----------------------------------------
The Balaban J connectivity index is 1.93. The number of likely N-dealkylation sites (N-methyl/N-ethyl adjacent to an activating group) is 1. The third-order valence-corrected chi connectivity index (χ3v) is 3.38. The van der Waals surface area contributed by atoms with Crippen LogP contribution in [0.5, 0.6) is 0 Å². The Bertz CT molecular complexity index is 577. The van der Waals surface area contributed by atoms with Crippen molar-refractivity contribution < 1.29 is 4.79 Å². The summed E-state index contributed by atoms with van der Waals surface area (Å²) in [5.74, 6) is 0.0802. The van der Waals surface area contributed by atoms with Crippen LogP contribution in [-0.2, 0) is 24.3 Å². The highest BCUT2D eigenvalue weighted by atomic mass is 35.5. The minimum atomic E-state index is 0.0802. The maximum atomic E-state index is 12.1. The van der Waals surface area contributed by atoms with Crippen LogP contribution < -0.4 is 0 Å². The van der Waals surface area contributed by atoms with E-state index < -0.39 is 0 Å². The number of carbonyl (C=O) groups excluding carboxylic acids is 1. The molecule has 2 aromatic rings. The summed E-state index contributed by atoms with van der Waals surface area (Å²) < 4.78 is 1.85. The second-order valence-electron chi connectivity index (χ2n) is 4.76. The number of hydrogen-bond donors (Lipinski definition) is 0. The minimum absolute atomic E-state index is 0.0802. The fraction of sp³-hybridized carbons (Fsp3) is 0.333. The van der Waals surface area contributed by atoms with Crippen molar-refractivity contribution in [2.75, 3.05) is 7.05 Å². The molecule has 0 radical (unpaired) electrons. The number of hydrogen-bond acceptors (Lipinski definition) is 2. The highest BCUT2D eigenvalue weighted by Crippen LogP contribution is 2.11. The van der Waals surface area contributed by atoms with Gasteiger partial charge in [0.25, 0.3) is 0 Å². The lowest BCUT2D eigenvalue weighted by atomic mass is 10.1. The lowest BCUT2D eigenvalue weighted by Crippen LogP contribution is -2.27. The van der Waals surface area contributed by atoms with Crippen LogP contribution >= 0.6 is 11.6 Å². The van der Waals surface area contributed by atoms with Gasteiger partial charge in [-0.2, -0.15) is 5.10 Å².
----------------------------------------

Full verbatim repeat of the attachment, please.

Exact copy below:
The Balaban J connectivity index is 1.93. The number of likely N-dealkylation sites (N-methyl/N-ethyl adjacent to an activating group) is 1. The third-order valence-corrected chi connectivity index (χ3v) is 3.38. The van der Waals surface area contributed by atoms with Crippen LogP contribution in [0.5, 0.6) is 0 Å². The Bertz CT molecular complexity index is 577. The van der Waals surface area contributed by atoms with Crippen molar-refractivity contribution < 1.29 is 4.79 Å². The summed E-state index contributed by atoms with van der Waals surface area (Å²) in [5.74, 6) is 0.0802. The van der Waals surface area contributed by atoms with Crippen LogP contribution in [-0.2, 0) is 24.3 Å². The highest BCUT2D eigenvalue weighted by atomic mass is 35.5. The minimum atomic E-state index is 0.0802. The maximum atomic E-state index is 12.1. The van der Waals surface area contributed by atoms with Crippen LogP contribution < -0.4 is 0 Å². The van der Waals surface area contributed by atoms with E-state index < -0.39 is 0 Å². The number of carbonyl (C=O) groups excluding carboxylic acids is 1. The molecule has 2 aromatic rings. The summed E-state index contributed by atoms with van der Waals surface area (Å²) < 4.78 is 1.85. The second-order valence-electron chi connectivity index (χ2n) is 4.76. The number of hydrogen-bond donors (Lipinski definition) is 0. The minimum absolute atomic E-state index is 0.0802. The fraction of sp³-hybridized carbons (Fsp3) is 0.333. The van der Waals surface area contributed by atoms with Crippen molar-refractivity contribution in [2.75, 3.05) is 7.05 Å². The molecule has 0 radical (unpaired) electrons. The number of hydrogen-bond acceptors (Lipinski definition) is 2. The highest BCUT2D eigenvalue weighted by Crippen LogP contribution is 2.11. The van der Waals surface area contributed by atoms with Gasteiger partial charge in [0.25, 0.3) is 0 Å². The lowest BCUT2D eigenvalue weighted by atomic mass is 10.1. The lowest BCUT2D eigenvalue weighted by Crippen LogP contribution is -2.27. The van der Waals surface area contributed by atoms with Crippen LogP contribution >= 0.6 is 11.6 Å². The van der Waals surface area contributed by atoms with Gasteiger partial charge in [-0.2, -0.15) is 5.10 Å².